Change. It’s an essential part of any educational institution—and it should be. To succeed today, higher ed must thoughtfully and continually evolve to stay ahead of the opportunities technology now affords. Just as importantly, colleges must anticipate the changing needs of students and their eventual employers. With each of these critical assessments, however, come logistical hurdles and financial burdens.

Now new thinking in flexible learning and collaborative campus spaces, as well as smart re-use of space, is helping institutions become flexible and remain change-ready, effectively creating more efficient teaching and better, more cost-effective, long-range development planning.

So what, then, are some key principles in flexible use planning for the teaching environments of tomorrow?

1. Focus on student needs first
At Dunwoody College in Minneapolis, we’ve seen more change than most. When you’ve been around for a more than a century you learn—and re-learn—about evolving. Over the decades we’ve grown from one of the country’s earliest dedicated technical-education institutions to one that offers a Bachelor of Architecture, and a School of Engineering with four-year engineering degrees, in addition to a core set of offerings.

That evolution has taught us to focus on the needs of the students. How will they be taught? What new cutting-edge technologies are available? Which learning environments and physical spaces on our campus provide the optimal conditions for their success? These and other questions were part of our planning process before we embarked on phase one of a multi-year renovation that is reshaping the campus experience for our students.

2. Re-use and multi-use spaces to manage initial costs
Not every physical change to a campus means building new facilities from the ground up. The best higher-ed architecture partners now seek opportunities to re-imagine current square footage that is underutilized or serving an outdated function. In our case, that meant transforming 12,000 square feet of dormant gymnasium space first built in the 1920s and giving it new life as an open, two-story collaborative Learning Commons and Welcome Center, with double the square feet. Re-use can save thousands in construction costs and re-optimize the functional footprint of your existing campus structure for more modern day needs.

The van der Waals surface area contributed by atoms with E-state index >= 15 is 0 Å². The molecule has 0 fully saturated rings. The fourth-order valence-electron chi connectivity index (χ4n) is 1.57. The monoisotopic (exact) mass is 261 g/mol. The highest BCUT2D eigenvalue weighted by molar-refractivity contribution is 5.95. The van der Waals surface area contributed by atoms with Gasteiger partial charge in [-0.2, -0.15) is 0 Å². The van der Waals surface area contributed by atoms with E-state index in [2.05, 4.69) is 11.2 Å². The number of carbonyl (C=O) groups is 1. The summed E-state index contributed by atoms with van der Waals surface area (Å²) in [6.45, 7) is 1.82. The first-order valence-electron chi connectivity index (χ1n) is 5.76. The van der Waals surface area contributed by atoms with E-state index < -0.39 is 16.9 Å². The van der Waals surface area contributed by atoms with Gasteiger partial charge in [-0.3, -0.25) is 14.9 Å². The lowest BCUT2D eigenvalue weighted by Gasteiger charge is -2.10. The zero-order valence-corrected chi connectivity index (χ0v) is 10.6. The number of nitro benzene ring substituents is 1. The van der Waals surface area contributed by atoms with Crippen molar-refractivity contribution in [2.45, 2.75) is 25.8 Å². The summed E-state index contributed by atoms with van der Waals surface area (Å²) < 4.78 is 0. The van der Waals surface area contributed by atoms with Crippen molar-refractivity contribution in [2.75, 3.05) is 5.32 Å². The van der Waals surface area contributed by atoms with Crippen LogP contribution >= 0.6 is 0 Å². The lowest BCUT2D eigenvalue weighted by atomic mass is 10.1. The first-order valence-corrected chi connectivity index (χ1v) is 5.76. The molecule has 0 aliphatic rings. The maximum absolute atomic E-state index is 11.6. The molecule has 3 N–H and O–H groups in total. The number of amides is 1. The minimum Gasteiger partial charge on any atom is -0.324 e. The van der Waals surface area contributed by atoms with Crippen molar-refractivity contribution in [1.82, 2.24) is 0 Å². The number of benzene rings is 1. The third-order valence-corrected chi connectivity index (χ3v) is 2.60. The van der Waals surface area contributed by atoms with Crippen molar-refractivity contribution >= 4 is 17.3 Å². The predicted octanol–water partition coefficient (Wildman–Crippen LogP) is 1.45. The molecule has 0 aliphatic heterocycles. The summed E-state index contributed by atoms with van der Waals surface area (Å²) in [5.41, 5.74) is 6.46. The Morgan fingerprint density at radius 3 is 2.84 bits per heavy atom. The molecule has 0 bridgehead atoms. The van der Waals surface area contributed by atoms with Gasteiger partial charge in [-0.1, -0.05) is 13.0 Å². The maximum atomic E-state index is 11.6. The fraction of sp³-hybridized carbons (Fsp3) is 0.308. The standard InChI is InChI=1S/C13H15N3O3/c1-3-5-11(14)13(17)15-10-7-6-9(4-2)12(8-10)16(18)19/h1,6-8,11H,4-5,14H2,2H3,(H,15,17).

3. People like people: Create interaction through openness
For decades, traditional thinking in campus (and corporate) design has focused on departmental silos, on putting different academic and learning disciplines on different floors or wings of a building. The principle seemed sound: Allow each group their own space to function properly and focus on their own departmental teachings and needs. But in recent years we’ve seen a breaking down of those silos in corporate and educational campuses across America.

4. People like people. Interaction and the opportunity to collaborate bring enhanced learning opportunities and a more cohesive student experience. At Dunwoody, our engineering students mix with architecture and design students, often working purposefully on joint projects and enhancing their learning experience through shared use of the environment around them. Structurally, that has meant designing mixed-use, flexible learning spaces that serve all students. Philosophically, we’re breaking down the silos too.

5. Double duty: From classroom to after-school special events
When colleges are gathering places for the greater community, everyone benefits. To that end, when redesigning a campus or a component of a college, it’s imperative to design spaces that encourage community interaction and engagement. Multi-function, open-event spaces that can bring students and faculty together with alumni or representatives of the local industries they’re training to enter should be a priority in the modern campus.

6. Build change readiness into your DNA
Whether you’re undergoing a physical renovation or doing due diligence research for future change, the key factor to planning, preparing for, and managing campus renovation or redesign is simple. It’s all about a comprehensively change-ready culture throughout the institution; an open readiness to explore new opportunities, to try and test out new ideas and technologies in the real world, and to learn from it as we go along. After all, isn’t that why we’re in higher education?

About the Author:

Richard Wagner is president of Dunwoody College of Technology in Minneapolis, Minnesota.


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